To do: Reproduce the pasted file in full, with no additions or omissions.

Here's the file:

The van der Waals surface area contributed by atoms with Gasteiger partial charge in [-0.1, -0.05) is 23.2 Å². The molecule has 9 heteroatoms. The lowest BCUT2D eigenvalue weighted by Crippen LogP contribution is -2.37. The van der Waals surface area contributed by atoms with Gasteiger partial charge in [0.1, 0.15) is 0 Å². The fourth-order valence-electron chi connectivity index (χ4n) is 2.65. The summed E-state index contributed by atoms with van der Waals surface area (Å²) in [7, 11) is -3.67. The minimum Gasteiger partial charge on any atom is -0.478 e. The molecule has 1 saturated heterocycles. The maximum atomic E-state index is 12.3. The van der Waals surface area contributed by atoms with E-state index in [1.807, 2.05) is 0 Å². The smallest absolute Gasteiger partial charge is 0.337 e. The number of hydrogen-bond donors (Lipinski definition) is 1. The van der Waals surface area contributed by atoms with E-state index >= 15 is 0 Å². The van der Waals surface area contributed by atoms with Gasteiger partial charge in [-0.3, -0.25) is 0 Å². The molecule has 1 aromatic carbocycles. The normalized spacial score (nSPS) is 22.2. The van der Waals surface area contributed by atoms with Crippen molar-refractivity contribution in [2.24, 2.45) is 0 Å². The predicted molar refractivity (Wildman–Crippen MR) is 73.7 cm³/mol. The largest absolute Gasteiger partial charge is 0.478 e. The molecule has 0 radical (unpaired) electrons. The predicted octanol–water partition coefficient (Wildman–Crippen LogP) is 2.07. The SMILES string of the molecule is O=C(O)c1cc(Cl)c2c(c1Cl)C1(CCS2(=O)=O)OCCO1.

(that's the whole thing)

The van der Waals surface area contributed by atoms with Gasteiger partial charge in [-0.1, -0.05) is 23.2 Å². The molecule has 9 heteroatoms. The lowest BCUT2D eigenvalue weighted by Crippen LogP contribution is -2.37. The van der Waals surface area contributed by atoms with Gasteiger partial charge in [0.1, 0.15) is 0 Å². The fourth-order valence-electron chi connectivity index (χ4n) is 2.65. The summed E-state index contributed by atoms with van der Waals surface area (Å²) in [7, 11) is -3.67. The minimum Gasteiger partial charge on any atom is -0.478 e. The molecule has 1 saturated heterocycles. The maximum atomic E-state index is 12.3. The van der Waals surface area contributed by atoms with E-state index in [1.807, 2.05) is 0 Å². The smallest absolute Gasteiger partial charge is 0.337 e. The number of hydrogen-bond donors (Lipinski definition) is 1. The van der Waals surface area contributed by atoms with E-state index >= 15 is 0 Å². The van der Waals surface area contributed by atoms with Gasteiger partial charge in [-0.3, -0.25) is 0 Å². The molecule has 1 aromatic carbocycles. The normalized spacial score (nSPS) is 22.2. The van der Waals surface area contributed by atoms with Crippen molar-refractivity contribution in [2.24, 2.45) is 0 Å². The predicted molar refractivity (Wildman–Crippen MR) is 73.7 cm³/mol. The largest absolute Gasteiger partial charge is 0.478 e. The molecule has 0 radical (unpaired) electrons. The predicted octanol–water partition coefficient (Wildman–Crippen LogP) is 2.07. The SMILES string of the molecule is O=C(O)c1cc(Cl)c2c(c1Cl)C1(CCS2(=O)=O)OCCO1.